Tignes—which is currently open for summer skiing—will be the most obvious ski area along the route of the 2021 Tour de France, but there is a slew on the schedule between the Alps and the Pyrenees. TdF Ski Areas highlights the majority of ski towns and resorts that the tour will pass by this year. Be sure to join Outside+ to learn more about the skiing that the cyclists are riding by way too quickly.
On Sunday, July 4, the Tour de France will continue deep into the French Alps and end at the iconic ski resort village of Tignes. In 2019, the race was scheduled to arrive there but was called off because a mudslide occurred on the course. The organizers promised to return as soon as possible, and, after a winter of closed ski resorts, Tignes’ summer ski operation is finally open, meaning skiers can ski in the morning and head down the funicular for the Tour de France finish.
Before the cyclists arrive, however, they will pass through a number of beautiful French ski villages, including Combloux, Megève, Les Saises, while passing by Les Arcs. After 90 miles of mountain passes, the riders will finish after the category 1 climb to Tignes.
Combloux and Megève
These two French resorts are a part of the Evasion Mont Blanc super pass, which also includes Saint-Gervais-Les-Bains, La Giettaz, Cordon, and Saint-Nicolas-de-Véroce. The riders will face a category 2 climb up the Côte de Domancy before arriving at Combloux, a place that Victor Hugo described as “the pearl of the Alps in its glacier setting.”
The Evasion Mont Blanc ski pass includes access to 220 designated ski trails and 108 ski lifts. Combloux’s share of that total includes 64 trails and 29 ski lifts, including one gondola. The main draw to Combloux is a very beautiful view of Mont Blanc, plus plenty of family-friendly skiing.
Megève is a much more storied ski resort in France, and a very large one as well. It was the setting of the 1963 film Charade, starring Audry Hepburn and Cary Grant, and the 1969 film Downhill Racer, starring Robert Redford and Gene Hackman. It has always drawn a more affluent tourist crowd than many of the other ski resorts in France. There are 89 ski lifts at Megève that service 184 designated trails.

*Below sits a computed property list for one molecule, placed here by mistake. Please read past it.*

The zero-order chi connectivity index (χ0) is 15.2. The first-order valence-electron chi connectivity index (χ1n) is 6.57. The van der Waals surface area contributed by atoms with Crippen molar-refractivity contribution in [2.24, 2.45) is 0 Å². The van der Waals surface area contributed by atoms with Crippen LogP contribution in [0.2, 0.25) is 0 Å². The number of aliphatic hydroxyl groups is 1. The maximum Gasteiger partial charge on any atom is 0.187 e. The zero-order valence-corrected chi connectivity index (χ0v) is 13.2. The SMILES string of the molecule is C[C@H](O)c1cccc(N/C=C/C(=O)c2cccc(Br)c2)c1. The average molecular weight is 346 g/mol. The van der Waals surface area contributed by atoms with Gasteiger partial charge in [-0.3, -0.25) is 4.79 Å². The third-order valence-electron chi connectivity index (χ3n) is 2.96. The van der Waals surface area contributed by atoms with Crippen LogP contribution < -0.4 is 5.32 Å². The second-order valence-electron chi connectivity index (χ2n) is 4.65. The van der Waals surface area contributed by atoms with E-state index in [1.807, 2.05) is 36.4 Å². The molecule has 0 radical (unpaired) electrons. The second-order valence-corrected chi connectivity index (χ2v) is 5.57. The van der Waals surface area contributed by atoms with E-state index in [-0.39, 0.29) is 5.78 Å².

Notre-Dame-de-Bellecombe, Les Saises, and Col des Saises
From Megève, the Tour de France continues climbing until the Col des Saises, the first category 1 climb of the day. Before arriving at this leg-crushing climb, the cyclists will ride through Praz-Sur-Arly (sprint points available here), Crest Voland, Notre-Dame-de-Bellecombe, and the resort village of Les Saises. These ski areas are a part of the Espace Diamant collective, along with Cohennoz, Flumet, and Hauteluce.
Between the six villages that form the Espace Diamant are 192 kilometers (119 miles) of designated trails serviced by 81 ski lifts. There is also terrific Nordic skiing throughout these villages, and Les Saises hosted the biathlon events of the 1992 Albertville Olympic Games.
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While the Tour de France won’t pass through the actual ski area of Les Arcs, it will go through the towns of Bourg-Saint-Maurice and Séez, two of the primary villages tied to the ski area. Les Arcs—when combined with Peise Vallandry and La Plagne—is the third largest ski area in the world, and well worth a long visit when touring French ski areas.
Check it out: The 10 Largest Ski Areas in the World
Tignes is one of the few French ski resorts that the current SKI Magazine editorial staff has visited, and is one of the few ski areas in France that was able to open in 2021 (but only for summer skiing operations). The town is excruciatingly beautiful and French, and riding the funicular to the toe of La Grande Motte glacier any time of year is a unique experience for any mountain lover.
There is an unbelievable amount of terrain to ski here as well. Tignes and its neighbor Val d’Isere can be skied on one pass, and together form the eighth largest ski area in the world. They were formerly known as L’Espace Killy—named after Jean Claude Killy—but it now just goes by Val D’Isere-Tignes. There are 159 designated runs that cover 300 kilometers (186 miles) of trails serviced by 75 lifts.
The Tour de France riders will certainly have their work cut out for them to get to Tignes with a 21-kilometer (13 miles) climb averaging 5.6 percent before a flat finish in town. It’s the second category 1 climb of the day, and will set the tone for the biggest contenders early as the following day is a rest day.
Get Fancy While Skiing in the French Alps: From One to Eleven
Before getting to the Pyrenees, the riders will have to climb Mont Ventoux twice next, which is equal to the number of ski areas on that windy peak. Expect to read about them next Tuesday.